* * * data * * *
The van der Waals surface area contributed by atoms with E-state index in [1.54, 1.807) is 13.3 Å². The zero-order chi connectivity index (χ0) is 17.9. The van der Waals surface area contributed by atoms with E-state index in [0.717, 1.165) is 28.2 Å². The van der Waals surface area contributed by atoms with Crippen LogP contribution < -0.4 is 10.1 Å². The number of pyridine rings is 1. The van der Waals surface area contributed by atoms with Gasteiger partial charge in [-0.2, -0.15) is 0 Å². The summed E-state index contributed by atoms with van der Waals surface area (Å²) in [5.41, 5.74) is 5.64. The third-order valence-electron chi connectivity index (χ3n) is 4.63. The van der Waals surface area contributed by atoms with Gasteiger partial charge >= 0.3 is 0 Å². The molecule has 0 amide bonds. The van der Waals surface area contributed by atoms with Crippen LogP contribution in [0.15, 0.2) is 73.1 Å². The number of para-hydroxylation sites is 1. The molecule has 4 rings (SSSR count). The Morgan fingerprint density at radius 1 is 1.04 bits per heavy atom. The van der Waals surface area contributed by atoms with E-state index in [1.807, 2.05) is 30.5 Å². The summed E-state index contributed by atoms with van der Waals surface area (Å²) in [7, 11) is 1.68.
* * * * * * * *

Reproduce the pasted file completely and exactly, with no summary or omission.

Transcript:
The van der Waals surface area contributed by atoms with E-state index in [1.54, 1.807) is 13.3 Å². The zero-order chi connectivity index (χ0) is 17.9. The van der Waals surface area contributed by atoms with E-state index in [0.717, 1.165) is 28.2 Å². The van der Waals surface area contributed by atoms with Crippen LogP contribution < -0.4 is 10.1 Å². The number of pyridine rings is 1. The van der Waals surface area contributed by atoms with Gasteiger partial charge in [-0.2, -0.15) is 0 Å². The summed E-state index contributed by atoms with van der Waals surface area (Å²) in [5.41, 5.74) is 5.64. The third-order valence-electron chi connectivity index (χ3n) is 4.63. The van der Waals surface area contributed by atoms with Gasteiger partial charge >= 0.3 is 0 Å². The molecule has 0 amide bonds. The van der Waals surface area contributed by atoms with Crippen LogP contribution in [0.15, 0.2) is 73.1 Å². The number of para-hydroxylation sites is 1. The molecule has 4 rings (SSSR count). The Morgan fingerprint density at radius 1 is 1.04 bits per heavy atom. The van der Waals surface area contributed by atoms with E-state index in [1.807, 2.05) is 30.5 Å². The summed E-state index contributed by atoms with van der Waals surface area (Å²) in [7, 11) is 1.68.